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Metal Oxides for CO2 Capture and Conversion
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Metal oxides are essential in determining the overpotential and product selectivity in the CO2reduction reactions (CO2RR). In contrast, developing efficient and stable metal oxides is a significant challenge that must be achieved to lower the production cost of fuels in the practical implementation of CO2RR technologies. 

CO capturing conversion carbon dioxide capture technologies metal oxide
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Table of Contents

    1. Carbon Dioxide Capturing Processes

    Post-combustion is the most suitable method harnessed for capturing CO2 because it involves the ready retrofitting of existing infrastructure. Researchers have developed four different CO2 capture techniques for post-combustion (Figure 1).
    Figure 1. Post-combustion carbon dioxide capture processes.

    2. Carbon Dioxide Absorption

    The absorption phenomenon occurs when the particles of a substance are distributed evenly over all parts of the substance (Figure 2A), whether liquid or solid. The difference in the adsorption of gas or liquid molecules and their adherence to solid material surface is diagrammatically represented (Figure 2B). In some reactions, absorption and adsorption coincide as the particles are absorbed, then the substance is removed. Subsequently, particles get adsorbed on the surface of the material, and this phenomenon is called sorption (Figure 2C) [1]. The absorption method is one of the most suitable methods for trapping CO2 because it has a high CO2 loading capacity, reasonable absorption rate, and low cost.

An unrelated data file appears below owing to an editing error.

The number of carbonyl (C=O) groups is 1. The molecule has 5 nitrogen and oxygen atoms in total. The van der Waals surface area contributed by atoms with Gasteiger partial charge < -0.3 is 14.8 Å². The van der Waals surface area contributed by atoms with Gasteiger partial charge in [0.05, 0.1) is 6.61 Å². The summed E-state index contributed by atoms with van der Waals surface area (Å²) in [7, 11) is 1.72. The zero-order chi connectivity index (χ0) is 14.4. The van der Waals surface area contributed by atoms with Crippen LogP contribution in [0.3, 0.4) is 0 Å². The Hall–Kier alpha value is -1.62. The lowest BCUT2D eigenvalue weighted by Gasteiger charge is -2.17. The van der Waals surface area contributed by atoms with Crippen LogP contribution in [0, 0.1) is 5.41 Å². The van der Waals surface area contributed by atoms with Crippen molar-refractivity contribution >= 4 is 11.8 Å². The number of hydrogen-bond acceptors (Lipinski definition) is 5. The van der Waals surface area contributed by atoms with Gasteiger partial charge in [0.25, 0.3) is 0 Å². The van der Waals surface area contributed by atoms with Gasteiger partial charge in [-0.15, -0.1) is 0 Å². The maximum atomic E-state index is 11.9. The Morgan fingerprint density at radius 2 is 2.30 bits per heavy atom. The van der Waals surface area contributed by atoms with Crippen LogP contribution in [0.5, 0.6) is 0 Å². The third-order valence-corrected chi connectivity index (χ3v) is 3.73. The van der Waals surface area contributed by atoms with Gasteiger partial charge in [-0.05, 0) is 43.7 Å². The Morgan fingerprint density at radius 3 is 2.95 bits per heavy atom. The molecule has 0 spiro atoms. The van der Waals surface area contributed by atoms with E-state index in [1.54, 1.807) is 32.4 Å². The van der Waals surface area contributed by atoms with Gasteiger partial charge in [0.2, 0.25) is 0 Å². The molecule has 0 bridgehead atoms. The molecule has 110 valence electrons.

Figure 2. (A) Absorption process, (B) adsorption process, (C) sorption process.

    3. Metal Oxides for CO2 Uptake

    Many sorbent materials have been used to increase the efficiency of capturing and absorbing carbon dioxide, including zeolite, activated carbon, and silica. Zeolite contains compounds of crystalline aluminosilicates that are characterized by chemical and physical properties, such as selectivity and high thermal stability [2]. Zeolite 13X (a bench-mark zeolite) showed absorption of up to 7.4 mmolg−1 and higher selectivity than activated carbon. However, zeolite consumes higher temperatures for regeneration [3]. Metal oxides were the most cost-effective and had lesser toxicity than zeolites and MOFs among the absorbents. In addition, the oxide-based sorbents can trap carbon dioxide with high selectivity when exposed to high temperatures [4]. Usually, alkaline earth metal oxide sorbents, for example, magnesium oxide (MgO) and calcium oxide (CaO), are utilized in the absorption CO2 process. However, these methods offer a few disadvantages [5]. The main drawbacks associated with the application of solid absorbents are the fast saturation and consuming energy for activation after several cycles [6]. Magnesium oxide was an excellent candidate for CO2 absorption performance [7][8] because it had a suitable surface morphology for oxygen generation that improved absorption performance and low regeneration energy consumption [9][10]. The incorporation of MgO-activated carbon nanofibers (ACNFs) for CO2 absorption was successfully integrated by electrospun activated carbon nanofibers (ACNFs) using the simple volumetric method. The fusion of thermally stable metal oxides contributes to the absorption of CO2 at its lowest temperature. The addition of ACNFs increases the production fusion of thermally stable, contributing to the absorption of CO2 at its lowest temperature. The incorporation of MgO-ACNFs showed a higher CO2 absorption capacity of 2.72 mmolg−1 [11][12]. Another investigated magnesium oxide (MgO) nanoparticles (NPs) and MgO nanoparticles supporting activated carbon-based bamboo (BAC) for CO2 adsorption. The MgO nanoparticles that supported BAC had surface areas of 297.1 m2 g−1. It was showed that the physical adsorption of CO2 on MgO(NPs)-BAC was improved by 112% (39.8 mg g−1), compared to activated carbon-BAC (18.8 mg g−1) or MgO nanoparticles (12.8 mg g−1) [13].